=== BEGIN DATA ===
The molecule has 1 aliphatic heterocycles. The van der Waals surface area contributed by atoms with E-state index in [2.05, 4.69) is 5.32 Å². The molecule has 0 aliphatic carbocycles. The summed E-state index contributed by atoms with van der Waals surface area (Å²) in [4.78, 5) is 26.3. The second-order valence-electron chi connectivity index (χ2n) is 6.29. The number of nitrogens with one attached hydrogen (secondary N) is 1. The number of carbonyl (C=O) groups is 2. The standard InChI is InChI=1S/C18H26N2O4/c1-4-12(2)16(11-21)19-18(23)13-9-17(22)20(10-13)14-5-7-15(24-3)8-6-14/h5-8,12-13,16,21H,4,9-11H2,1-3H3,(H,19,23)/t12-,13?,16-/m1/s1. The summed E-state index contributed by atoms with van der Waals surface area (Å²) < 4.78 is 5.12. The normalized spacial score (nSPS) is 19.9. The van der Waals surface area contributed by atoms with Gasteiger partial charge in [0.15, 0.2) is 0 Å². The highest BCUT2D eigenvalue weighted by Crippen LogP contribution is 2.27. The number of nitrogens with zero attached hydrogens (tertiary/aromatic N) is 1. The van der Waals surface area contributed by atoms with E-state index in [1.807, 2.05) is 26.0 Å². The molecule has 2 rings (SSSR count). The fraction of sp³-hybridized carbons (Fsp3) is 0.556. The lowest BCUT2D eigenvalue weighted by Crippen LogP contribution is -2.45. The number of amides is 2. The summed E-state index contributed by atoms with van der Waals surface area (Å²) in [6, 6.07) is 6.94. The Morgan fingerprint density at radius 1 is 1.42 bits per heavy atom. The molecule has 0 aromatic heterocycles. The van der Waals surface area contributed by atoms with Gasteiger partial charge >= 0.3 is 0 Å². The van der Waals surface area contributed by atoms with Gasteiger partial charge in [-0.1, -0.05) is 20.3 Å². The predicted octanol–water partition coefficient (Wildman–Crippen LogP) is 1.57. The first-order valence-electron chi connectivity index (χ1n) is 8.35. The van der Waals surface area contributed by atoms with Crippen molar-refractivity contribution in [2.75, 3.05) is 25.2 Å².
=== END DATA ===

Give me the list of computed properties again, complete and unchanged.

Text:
The molecule has 1 aliphatic heterocycles. The van der Waals surface area contributed by atoms with E-state index in [2.05, 4.69) is 5.32 Å². The molecule has 0 aliphatic carbocycles. The summed E-state index contributed by atoms with van der Waals surface area (Å²) in [4.78, 5) is 26.3. The second-order valence-electron chi connectivity index (χ2n) is 6.29. The number of nitrogens with one attached hydrogen (secondary N) is 1. The number of carbonyl (C=O) groups is 2. The standard InChI is InChI=1S/C18H26N2O4/c1-4-12(2)16(11-21)19-18(23)13-9-17(22)20(10-13)14-5-7-15(24-3)8-6-14/h5-8,12-13,16,21H,4,9-11H2,1-3H3,(H,19,23)/t12-,13?,16-/m1/s1. The summed E-state index contributed by atoms with van der Waals surface area (Å²) < 4.78 is 5.12. The normalized spacial score (nSPS) is 19.9. The van der Waals surface area contributed by atoms with Gasteiger partial charge in [0.15, 0.2) is 0 Å². The highest BCUT2D eigenvalue weighted by Crippen LogP contribution is 2.27. The number of nitrogens with zero attached hydrogens (tertiary/aromatic N) is 1. The van der Waals surface area contributed by atoms with E-state index in [1.807, 2.05) is 26.0 Å². The molecule has 2 rings (SSSR count). The fraction of sp³-hybridized carbons (Fsp3) is 0.556. The lowest BCUT2D eigenvalue weighted by Crippen LogP contribution is -2.45. The number of amides is 2. The summed E-state index contributed by atoms with van der Waals surface area (Å²) in [6, 6.07) is 6.94. The Morgan fingerprint density at radius 1 is 1.42 bits per heavy atom. The molecule has 0 aromatic heterocycles. The van der Waals surface area contributed by atoms with Gasteiger partial charge >= 0.3 is 0 Å². The van der Waals surface area contributed by atoms with Gasteiger partial charge in [-0.1, -0.05) is 20.3 Å². The predicted octanol–water partition coefficient (Wildman–Crippen LogP) is 1.57. The first-order valence-electron chi connectivity index (χ1n) is 8.35. The van der Waals surface area contributed by atoms with Crippen molar-refractivity contribution in [2.75, 3.05) is 25.2 Å².